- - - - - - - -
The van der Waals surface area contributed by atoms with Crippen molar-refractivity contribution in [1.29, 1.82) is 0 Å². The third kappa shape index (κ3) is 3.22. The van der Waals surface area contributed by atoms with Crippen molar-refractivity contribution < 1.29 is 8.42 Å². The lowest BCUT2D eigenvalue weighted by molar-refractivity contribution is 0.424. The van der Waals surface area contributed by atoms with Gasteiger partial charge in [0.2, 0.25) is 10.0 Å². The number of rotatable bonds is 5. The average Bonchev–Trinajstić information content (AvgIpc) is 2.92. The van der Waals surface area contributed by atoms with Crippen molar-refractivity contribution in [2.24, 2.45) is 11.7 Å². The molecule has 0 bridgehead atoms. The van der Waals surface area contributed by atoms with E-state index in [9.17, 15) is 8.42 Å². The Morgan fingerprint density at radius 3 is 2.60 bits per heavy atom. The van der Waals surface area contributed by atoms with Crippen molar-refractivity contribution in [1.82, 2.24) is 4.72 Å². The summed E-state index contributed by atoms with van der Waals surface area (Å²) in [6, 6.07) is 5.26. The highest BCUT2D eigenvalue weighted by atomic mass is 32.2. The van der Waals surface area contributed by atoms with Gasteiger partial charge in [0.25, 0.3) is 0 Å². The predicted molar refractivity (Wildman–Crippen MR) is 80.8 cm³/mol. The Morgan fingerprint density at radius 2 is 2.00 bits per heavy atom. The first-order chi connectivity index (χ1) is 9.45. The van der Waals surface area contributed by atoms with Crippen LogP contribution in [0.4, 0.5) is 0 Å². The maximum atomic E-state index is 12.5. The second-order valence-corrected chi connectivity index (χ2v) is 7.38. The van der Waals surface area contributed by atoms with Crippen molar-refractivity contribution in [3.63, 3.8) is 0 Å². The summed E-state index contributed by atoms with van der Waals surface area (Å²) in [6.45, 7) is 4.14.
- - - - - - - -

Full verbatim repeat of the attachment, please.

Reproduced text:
The van der Waals surface area contributed by atoms with Crippen molar-refractivity contribution in [1.29, 1.82) is 0 Å². The third kappa shape index (κ3) is 3.22. The van der Waals surface area contributed by atoms with Crippen molar-refractivity contribution < 1.29 is 8.42 Å². The lowest BCUT2D eigenvalue weighted by molar-refractivity contribution is 0.424. The van der Waals surface area contributed by atoms with Gasteiger partial charge in [0.2, 0.25) is 10.0 Å². The number of rotatable bonds is 5. The average Bonchev–Trinajstić information content (AvgIpc) is 2.92. The van der Waals surface area contributed by atoms with Crippen molar-refractivity contribution in [2.24, 2.45) is 11.7 Å². The molecule has 0 bridgehead atoms. The van der Waals surface area contributed by atoms with E-state index in [9.17, 15) is 8.42 Å². The Morgan fingerprint density at radius 3 is 2.60 bits per heavy atom. The van der Waals surface area contributed by atoms with Crippen molar-refractivity contribution in [1.82, 2.24) is 4.72 Å². The summed E-state index contributed by atoms with van der Waals surface area (Å²) in [6, 6.07) is 5.26. The highest BCUT2D eigenvalue weighted by atomic mass is 32.2. The van der Waals surface area contributed by atoms with Gasteiger partial charge in [0.25, 0.3) is 0 Å². The predicted molar refractivity (Wildman–Crippen MR) is 80.8 cm³/mol. The Morgan fingerprint density at radius 2 is 2.00 bits per heavy atom. The first-order chi connectivity index (χ1) is 9.45. The van der Waals surface area contributed by atoms with Crippen LogP contribution in [0.4, 0.5) is 0 Å². The maximum atomic E-state index is 12.5. The second-order valence-corrected chi connectivity index (χ2v) is 7.38. The van der Waals surface area contributed by atoms with Crippen molar-refractivity contribution in [3.63, 3.8) is 0 Å². The summed E-state index contributed by atoms with van der Waals surface area (Å²) in [6.45, 7) is 4.14.